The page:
FootnoteMaven tailors her forms to the type of document—photo, book, journal article, original record or whatever. Here's a sample of the one she uses for pages of photographs.

I think this is a terrific idea, but I decided not to go with a tailored tag—I have so many forms that I need to control the urge to add more!

I designed the strip to go across the width of the page so it would always fit the document. If there's not enough room, I can set the photocopier for legal-size paper. This is the form I'm going to try first. The notes will show the information I got from the document and whatever else I want to remember.

Next time I go to the library I'll try this and either tweet or post here to let you know how it worked. Thanks a million for the tip, FM!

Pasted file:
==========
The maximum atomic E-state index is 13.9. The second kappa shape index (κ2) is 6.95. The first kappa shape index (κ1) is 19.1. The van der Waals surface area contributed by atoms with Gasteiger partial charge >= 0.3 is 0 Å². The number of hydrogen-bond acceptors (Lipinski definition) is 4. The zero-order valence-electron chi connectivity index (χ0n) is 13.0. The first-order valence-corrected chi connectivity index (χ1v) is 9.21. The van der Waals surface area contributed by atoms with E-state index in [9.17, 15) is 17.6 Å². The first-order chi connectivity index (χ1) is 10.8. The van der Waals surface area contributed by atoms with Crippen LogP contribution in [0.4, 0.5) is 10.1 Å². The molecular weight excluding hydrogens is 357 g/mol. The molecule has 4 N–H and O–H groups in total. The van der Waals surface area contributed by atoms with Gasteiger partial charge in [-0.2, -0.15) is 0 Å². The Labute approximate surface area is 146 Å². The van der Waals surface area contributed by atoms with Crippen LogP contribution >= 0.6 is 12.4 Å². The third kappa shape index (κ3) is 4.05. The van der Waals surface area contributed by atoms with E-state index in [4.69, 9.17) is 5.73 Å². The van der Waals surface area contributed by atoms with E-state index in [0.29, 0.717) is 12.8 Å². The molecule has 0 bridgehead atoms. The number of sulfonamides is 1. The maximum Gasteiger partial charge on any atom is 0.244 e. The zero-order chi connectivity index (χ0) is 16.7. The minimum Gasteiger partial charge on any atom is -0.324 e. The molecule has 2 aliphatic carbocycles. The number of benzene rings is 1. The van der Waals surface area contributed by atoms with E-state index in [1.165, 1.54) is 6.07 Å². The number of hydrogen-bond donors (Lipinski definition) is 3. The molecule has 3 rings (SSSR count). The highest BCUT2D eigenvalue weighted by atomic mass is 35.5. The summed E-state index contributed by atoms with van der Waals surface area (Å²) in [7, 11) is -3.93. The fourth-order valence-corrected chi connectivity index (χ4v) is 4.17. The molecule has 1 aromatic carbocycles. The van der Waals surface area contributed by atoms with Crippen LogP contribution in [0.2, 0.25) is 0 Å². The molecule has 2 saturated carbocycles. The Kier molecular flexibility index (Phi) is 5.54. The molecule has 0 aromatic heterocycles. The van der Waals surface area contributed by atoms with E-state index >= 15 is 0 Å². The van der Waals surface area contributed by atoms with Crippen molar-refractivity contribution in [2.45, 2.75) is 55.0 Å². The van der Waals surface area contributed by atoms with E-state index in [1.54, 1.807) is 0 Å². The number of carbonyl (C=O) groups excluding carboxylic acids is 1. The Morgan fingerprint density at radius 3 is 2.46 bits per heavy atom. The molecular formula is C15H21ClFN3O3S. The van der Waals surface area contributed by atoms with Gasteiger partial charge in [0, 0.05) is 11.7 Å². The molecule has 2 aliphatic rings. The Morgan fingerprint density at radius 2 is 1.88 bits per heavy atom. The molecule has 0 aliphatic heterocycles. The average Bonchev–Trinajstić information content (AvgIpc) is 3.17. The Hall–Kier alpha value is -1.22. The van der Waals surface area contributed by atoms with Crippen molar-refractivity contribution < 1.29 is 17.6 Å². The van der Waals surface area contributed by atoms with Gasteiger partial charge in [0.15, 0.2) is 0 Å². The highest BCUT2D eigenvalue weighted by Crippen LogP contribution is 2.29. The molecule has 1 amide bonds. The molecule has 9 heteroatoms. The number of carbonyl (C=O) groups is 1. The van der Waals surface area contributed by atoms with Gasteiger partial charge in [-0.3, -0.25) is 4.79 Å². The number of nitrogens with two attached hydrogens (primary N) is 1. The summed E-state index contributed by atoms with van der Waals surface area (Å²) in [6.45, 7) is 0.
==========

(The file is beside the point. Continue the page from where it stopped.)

Wednesday, January 11, 2012

Wordless Wednesday: My Mom's Family

The children of the Rev. Mr. Duncan circa 1919. My mom, the youngest, is on the right.

The sisters on the beach, circa 1922. One of my aunts is smoking a cigarette!

Monday, January 2, 2012

Amanuensis Monday: Steamboat Green Bay

My mother used to refer to herself as an amanuensis. She worked as a "steno" in the 1920s in New York City. I have some poetry she wrote, on the typewriter of course, and some she typed for George C. Groce, my dad's cousin who introduced them. But I digress.

Today I finally typed up John C. Craig's handwritten note that I've had in my files for about 13 years. I visited the public library in Beaumont, where they made me a copy of Capt. Craig's photo and other documents about him. Later on a wonderful librarian sent a copy of the note with a Post-it attached.

 Jill: I just happened to find this while looking for something else. Did Craig own a steamboat? This was in a group of A.J. Tevis papers. —Judy Linsley

Beaumont, Tex. April 27th 1870